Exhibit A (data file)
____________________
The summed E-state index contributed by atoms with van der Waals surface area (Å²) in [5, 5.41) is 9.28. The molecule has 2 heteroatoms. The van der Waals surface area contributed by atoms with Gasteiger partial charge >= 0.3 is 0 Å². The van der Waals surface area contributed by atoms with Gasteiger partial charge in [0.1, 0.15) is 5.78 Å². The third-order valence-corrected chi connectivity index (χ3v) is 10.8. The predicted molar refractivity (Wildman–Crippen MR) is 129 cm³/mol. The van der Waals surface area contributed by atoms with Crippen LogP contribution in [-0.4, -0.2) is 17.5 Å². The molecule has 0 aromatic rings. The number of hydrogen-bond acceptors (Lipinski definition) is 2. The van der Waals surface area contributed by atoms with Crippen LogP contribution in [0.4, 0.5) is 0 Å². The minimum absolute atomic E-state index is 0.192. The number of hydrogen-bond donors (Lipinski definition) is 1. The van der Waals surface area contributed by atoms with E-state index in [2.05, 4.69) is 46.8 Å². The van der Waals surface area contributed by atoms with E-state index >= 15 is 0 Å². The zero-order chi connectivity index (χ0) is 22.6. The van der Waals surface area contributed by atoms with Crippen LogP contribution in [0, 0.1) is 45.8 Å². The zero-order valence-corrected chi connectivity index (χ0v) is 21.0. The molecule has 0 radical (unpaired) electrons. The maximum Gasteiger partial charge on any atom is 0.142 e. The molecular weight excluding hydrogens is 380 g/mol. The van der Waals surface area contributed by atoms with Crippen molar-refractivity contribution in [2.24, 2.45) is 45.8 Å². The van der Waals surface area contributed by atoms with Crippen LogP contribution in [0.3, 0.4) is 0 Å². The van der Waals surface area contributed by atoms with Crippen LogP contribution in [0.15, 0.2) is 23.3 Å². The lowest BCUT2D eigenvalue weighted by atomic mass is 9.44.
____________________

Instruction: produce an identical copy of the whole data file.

The summed E-state index contributed by atoms with van der Waals surface area (Å²) in [5, 5.41) is 9.28. The molecule has 2 heteroatoms. The van der Waals surface area contributed by atoms with Gasteiger partial charge >= 0.3 is 0 Å². The van der Waals surface area contributed by atoms with Gasteiger partial charge in [0.1, 0.15) is 5.78 Å². The third-order valence-corrected chi connectivity index (χ3v) is 10.8. The predicted molar refractivity (Wildman–Crippen MR) is 129 cm³/mol. The van der Waals surface area contributed by atoms with Crippen LogP contribution in [-0.4, -0.2) is 17.5 Å². The molecule has 0 aromatic rings. The number of hydrogen-bond acceptors (Lipinski definition) is 2. The van der Waals surface area contributed by atoms with Crippen LogP contribution in [0.4, 0.5) is 0 Å². The minimum absolute atomic E-state index is 0.192. The number of hydrogen-bond donors (Lipinski definition) is 1. The van der Waals surface area contributed by atoms with E-state index in [2.05, 4.69) is 46.8 Å². The van der Waals surface area contributed by atoms with E-state index >= 15 is 0 Å². The zero-order chi connectivity index (χ0) is 22.6. The van der Waals surface area contributed by atoms with Crippen LogP contribution in [0, 0.1) is 45.8 Å². The zero-order valence-corrected chi connectivity index (χ0v) is 21.0. The molecule has 0 radical (unpaired) electrons. The maximum Gasteiger partial charge on any atom is 0.142 e. The molecular weight excluding hydrogens is 380 g/mol. The van der Waals surface area contributed by atoms with Crippen molar-refractivity contribution in [2.24, 2.45) is 45.8 Å². The van der Waals surface area contributed by atoms with Crippen LogP contribution in [0.3, 0.4) is 0 Å². The van der Waals surface area contributed by atoms with Crippen LogP contribution in [0.15, 0.2) is 23.3 Å². The lowest BCUT2D eigenvalue weighted by atomic mass is 9.44.